1887. June 16. Thursday. Lou is down sick with the headache today. Also Mary has come home and has been feverish for a few days, and I am not well from being disturbed so much nights with Theresa and Eunice so I fixed some fever drops, and once on hour I went the sounds with it, giving a dose to each one, Mary, Lou, Eunice and myself, all the day. A sick house we have truly, and Hannah, almost tired to death, cooking for us. Theresa and Chester are covered with chicken-pox sores, and the boils keep Eunice sick in bed. In addition, Luther is still quite sick but slightly improving, and Alice is much better. Wrote to Uncle L.F. Locke and received a letter from Ada. (T.S.R. 55. 2 P.M. 94. S.S. 74.)
June 17. Friday. The sick list still continues as long as ever. Eunice did not sit up at all - had high fever all day, and Lou and Mary continue poorly. The little ones are improving Have written to Ida. (T.S.R. 56. 2 P.M. 87. S.S. 76.)
June 18. Saturday. I have been sick in bed all day myself with fever and being worn out with the care of the sick ones, and Eunice is still so sick that I have had Dr. Barbour called to prescribe for her and for myself. She has one of the same kind of sores in her throat which is painful in the extreme. Received letter from Mr. Pascoe. (T.S.R. 57. 2 P.M. 100. S.S. 88.)
June 19. Sabbath. All the sick ones are improving. Theresa and Eunice went to meeting. (T.S.R. 62. 2 P.M. 103. S.S. 96.) This has been the hottest day of the season.
June 20. Monday. I had no sleep last night and so sent for Dr. Barbour again this morning. Roland called today. A decided change to cooler weather. (T.S.R. 66. 2 P.M. 96. S.S.70.
June 21. Tuesday. Father is today seventy-two years old - still well and able to do quite a hard day's work. Have written to Ada. (T.S.R. 60. 2 P.M. 95. S.S. 80.)
June 22. Wednesday. Have written to Horace and received letters from Horace, Ida and Joan Bates. Eddie is now in the kitchen helping Hannah. (T.S.R. 55. 2 P.M. 87. S.S. 71.)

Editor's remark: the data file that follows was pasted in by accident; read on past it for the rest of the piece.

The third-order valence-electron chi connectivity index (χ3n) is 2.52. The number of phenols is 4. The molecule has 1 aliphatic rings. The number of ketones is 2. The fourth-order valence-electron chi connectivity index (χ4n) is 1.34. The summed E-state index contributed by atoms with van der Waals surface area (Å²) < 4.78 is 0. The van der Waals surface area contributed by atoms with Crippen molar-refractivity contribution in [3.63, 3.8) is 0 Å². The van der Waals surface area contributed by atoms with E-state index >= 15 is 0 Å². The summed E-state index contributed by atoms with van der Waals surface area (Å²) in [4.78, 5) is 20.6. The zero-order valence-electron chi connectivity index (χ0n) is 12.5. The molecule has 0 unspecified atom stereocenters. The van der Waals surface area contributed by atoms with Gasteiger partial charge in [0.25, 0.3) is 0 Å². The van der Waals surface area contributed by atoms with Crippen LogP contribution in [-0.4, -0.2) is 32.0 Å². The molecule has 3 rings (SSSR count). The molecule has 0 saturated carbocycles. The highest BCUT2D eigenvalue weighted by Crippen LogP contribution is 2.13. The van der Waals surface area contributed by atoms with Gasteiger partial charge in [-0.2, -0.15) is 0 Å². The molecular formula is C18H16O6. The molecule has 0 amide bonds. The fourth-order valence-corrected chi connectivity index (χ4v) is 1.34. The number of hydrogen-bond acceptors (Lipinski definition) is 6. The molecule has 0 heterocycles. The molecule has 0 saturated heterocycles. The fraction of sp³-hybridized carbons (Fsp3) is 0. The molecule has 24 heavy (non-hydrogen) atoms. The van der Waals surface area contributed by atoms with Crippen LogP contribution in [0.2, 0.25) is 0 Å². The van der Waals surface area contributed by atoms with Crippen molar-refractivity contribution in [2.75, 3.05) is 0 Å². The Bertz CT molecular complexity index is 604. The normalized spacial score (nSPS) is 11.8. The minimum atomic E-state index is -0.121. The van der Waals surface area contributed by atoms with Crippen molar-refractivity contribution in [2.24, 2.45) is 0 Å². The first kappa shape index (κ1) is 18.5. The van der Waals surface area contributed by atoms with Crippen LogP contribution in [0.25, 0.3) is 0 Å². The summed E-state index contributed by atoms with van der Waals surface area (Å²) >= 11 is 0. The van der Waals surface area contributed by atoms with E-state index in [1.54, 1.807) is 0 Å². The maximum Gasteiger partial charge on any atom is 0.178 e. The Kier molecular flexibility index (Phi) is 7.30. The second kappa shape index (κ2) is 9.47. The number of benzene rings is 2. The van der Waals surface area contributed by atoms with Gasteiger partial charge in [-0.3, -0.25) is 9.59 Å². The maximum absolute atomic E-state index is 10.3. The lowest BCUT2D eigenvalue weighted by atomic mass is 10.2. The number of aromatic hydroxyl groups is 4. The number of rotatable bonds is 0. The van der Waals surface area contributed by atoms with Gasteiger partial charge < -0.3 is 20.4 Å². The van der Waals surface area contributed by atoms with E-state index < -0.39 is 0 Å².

June 23. Thursday. Wrote to Ida. Rebecca and Mrs. Emmel - her friend from Oakland - visited us this P.M. (T.S.R. 50. 2 P.M. 93. S.S. 75.)
June 24. Friday. We hear they are trying to change the name of the town of Clement to Carlton. Mr. Clements does not favor it. A town in Nevada of the same name causes confusion. (T.S.R. 50. 2 P.M. 86. S.S. 67.)
1887. June 25. Saturday. Have received letters from the Ada and Horace. Ada writes that Alice Andrew has been to Calistoga to attend the wedding of Frank Athearn, and has been visiting her. (T.S.R. 52. 2 P.M. 80. S.S. 62.)
June 26. Sabbath. Received letter from Mr. Pascoe. All our sick ones are much better, but Eunice still has boils. (T.S.R. 50. 2 P.M. 85. S.S. 78.)
June 27. Monday. Have written to Horace and the Pacific Bank, and received a letter from Mary. Mrs. Whipple called. She says William Athearn is quite feeble - passing away with consumption. (T.S.R. 50. 2 P.M. 95. S.S. 81.)
June 28. Tuesday. Weldon is today three years old. Hannah went to attend the Country Lodge of Good Templars at Tracy and Lou came to take her place meanwhile in the kitchen. Have written to Ada and received a package of botanical specimens from Horace which he has gathered in Mass. (T.S.R. 59. 2 P.M. 97. S.S. 80.)
June 29. Wednesday. Wrote to Mary. (T.S.R. 60. 2 P.M. 98. S.S. 85.)
June 30. Thursday. Have received letters from Ada and Ida. Mr. Keniston called this morning to consult about matters connected with the estate. Mrs. J.B. White, our dressmaker in Stockton, has a little daughter, about two weeks old - the first child, though she has been married over twenty years. Ada writes that Carrie Stephenson also has a daughter. She has been very much of an invalid for several years, having but one child previously, a boy. (T.S.R. 56. 2 P.M. 90. S.S. 75.)
July 1. Friday. Have written to Ida and Mrs. Gray. (T.S.R. 54. 2 P.M. 91. S.S. 77.)
July 2. Saturday. (T.S.R. 56. 2 P.M. 96. S.S 80.)
July 3. Sabbath. Received letters from Horace and Mr. Pascoe. (T.S.R. 53. 2 P.M. 94. S.S. 80.)
July 4. Monday. We have been as busily at work here as if it had not been a national holiday, and the town has been exceedingly quiet. Uncle went to Stockton early this morning, taking with him Eunice, Theresa and George to see the sights. Hannah has been over the hot stove putting up apricots, and Mrs. McMartin, as usual, has been her doing the week's washing. Willie, after taking out meat in the market wagon in the morn. went to Stockton in the P.M. Alice had quite a large ice-cream party, and many of
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Delia Locke, diaries, women, diarist, California, Locke-Hammond Family Papers, Lockeford, CA, Dean Jewett Locke, rural life, rural California, 19th Century, church, temperance organizations, Mokelumne River Ladies' Sewing Circle, temperature recordings, journal